A strong employer brand is an important part of any business, but when it comes to attracting and retaining professionals with disabilities, successfully positioning your company to speak directly to this community can pay off immensely.
Building a successful disability brand as an employer
When professionals with disabilities are searching online for their next career move, you want to make sure your organization’s website is setting the right inclusive tone. A strong disability brand message is one that shows that you take disability hiring seriously, and that your organization is a welcoming place to work. This means:
You have a fully accessible website
You have the organization’s accommodation statement listed in an easily accessible place on the site
You’re highlighting company benefits that could be especially beneficial in accommodating a professional with a disability. Such examples include flex schedules or opportunities to work remotely
You’re highlighting a culture of diversity and inclusion, supported by an explicit disability commitment statement by senior leaders
Your social media channels all support and reflect the organization’s dedication to a disability inclusive workplace
You’re showcasing local and national community involvement with disability organizations via press release or designated page on the website
What matters most in setting up an inclusive website is ensuring that the site is accessible to all professionals with a disability. If your site is not accessible, chances are that job seekers and applicants are also encountering accessibility challenges when filling out an application.
In addition, businesses need to realize that attracting and hiring is just the first step. After that, there needs to be ongoing inclusive engagement with employees to encourage retention.
How to keep momentum once professionals with disabilities are hired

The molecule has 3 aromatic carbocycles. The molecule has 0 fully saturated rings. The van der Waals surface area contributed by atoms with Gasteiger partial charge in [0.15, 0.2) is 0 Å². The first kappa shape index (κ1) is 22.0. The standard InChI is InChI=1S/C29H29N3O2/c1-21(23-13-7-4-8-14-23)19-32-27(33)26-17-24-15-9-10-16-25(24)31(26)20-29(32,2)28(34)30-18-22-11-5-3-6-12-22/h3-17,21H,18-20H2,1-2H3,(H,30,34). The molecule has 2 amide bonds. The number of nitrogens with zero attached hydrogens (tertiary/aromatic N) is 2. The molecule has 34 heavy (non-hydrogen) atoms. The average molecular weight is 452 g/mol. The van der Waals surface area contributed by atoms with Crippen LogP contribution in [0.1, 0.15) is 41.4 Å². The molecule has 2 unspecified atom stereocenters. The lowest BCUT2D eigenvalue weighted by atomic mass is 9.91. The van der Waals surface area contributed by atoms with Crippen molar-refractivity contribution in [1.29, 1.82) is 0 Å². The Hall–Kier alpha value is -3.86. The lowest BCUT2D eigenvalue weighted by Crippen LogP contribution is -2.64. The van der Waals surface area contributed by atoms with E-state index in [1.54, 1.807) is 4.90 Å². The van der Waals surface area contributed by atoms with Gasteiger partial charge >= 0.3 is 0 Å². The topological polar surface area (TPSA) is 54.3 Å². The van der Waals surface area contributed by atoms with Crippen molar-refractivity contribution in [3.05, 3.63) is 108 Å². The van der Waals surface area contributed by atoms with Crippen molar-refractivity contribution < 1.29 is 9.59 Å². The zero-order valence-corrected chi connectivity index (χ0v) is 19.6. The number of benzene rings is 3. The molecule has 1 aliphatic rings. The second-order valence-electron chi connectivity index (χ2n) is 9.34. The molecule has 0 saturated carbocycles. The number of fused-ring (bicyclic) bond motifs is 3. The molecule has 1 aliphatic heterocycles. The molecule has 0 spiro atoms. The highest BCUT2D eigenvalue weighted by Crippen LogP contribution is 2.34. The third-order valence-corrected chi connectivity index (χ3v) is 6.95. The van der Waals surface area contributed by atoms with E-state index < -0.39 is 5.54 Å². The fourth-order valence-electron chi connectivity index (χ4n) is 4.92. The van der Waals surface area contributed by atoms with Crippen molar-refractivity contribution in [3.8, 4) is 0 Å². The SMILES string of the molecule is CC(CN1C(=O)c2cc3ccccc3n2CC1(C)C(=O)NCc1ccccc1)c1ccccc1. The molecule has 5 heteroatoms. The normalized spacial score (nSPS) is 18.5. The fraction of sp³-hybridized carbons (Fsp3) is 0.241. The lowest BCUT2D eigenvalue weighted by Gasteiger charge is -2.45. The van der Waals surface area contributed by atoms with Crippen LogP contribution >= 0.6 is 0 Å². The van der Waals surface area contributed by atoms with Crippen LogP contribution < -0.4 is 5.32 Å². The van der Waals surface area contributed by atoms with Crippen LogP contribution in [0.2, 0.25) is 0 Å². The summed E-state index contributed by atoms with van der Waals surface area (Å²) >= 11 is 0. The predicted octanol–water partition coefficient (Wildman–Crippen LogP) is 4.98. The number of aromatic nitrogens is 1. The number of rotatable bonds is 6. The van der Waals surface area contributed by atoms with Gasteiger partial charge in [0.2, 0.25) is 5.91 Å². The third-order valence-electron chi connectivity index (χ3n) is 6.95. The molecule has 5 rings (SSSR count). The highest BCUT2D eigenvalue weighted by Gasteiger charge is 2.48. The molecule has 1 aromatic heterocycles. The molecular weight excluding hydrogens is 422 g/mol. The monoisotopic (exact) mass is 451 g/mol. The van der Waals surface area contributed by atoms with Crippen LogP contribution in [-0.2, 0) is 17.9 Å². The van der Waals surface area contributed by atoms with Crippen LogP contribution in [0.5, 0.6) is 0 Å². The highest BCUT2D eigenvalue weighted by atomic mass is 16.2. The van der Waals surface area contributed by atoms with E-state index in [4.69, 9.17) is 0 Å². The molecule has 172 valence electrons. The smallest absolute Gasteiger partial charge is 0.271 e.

Once you have built a positive outward persona that brings in professionals with disabilities, it is also important to ensure the onboarding process builds on this success.
A range of materials should be included in all onboarding documents and processes, including:
The organization’s accommodation statement and the process for how to request a reasonable accommodation
A diversity and disability inclusion commitment statement on behalf of the organization
Details of how new hires can join the company’s existing Employee Resource Groups (ERGs) or Business Resource Groups (BRGs) if there is one to support individuals with disabilities, or caregivers
Mentoring can also play a pivotal role in supporting not only individuals with disabilities in their new role but all new hires, helping to show them the company culture and ensure they have a helping hand when settling in.
Finally, ensuring strong internal employee awareness of inclusivity will significantly help to bolster a company's employer brand appeal. This can include internal statements from senior leadership on disability inclusion, as well as promoting external partners, such as Getting Hired, who work alongside your business to support your employees with disabilities.
To find out more about how Getting Hired can help you to attract and retain the best candidates with disabilities for your roles, get in touch with our expert team today.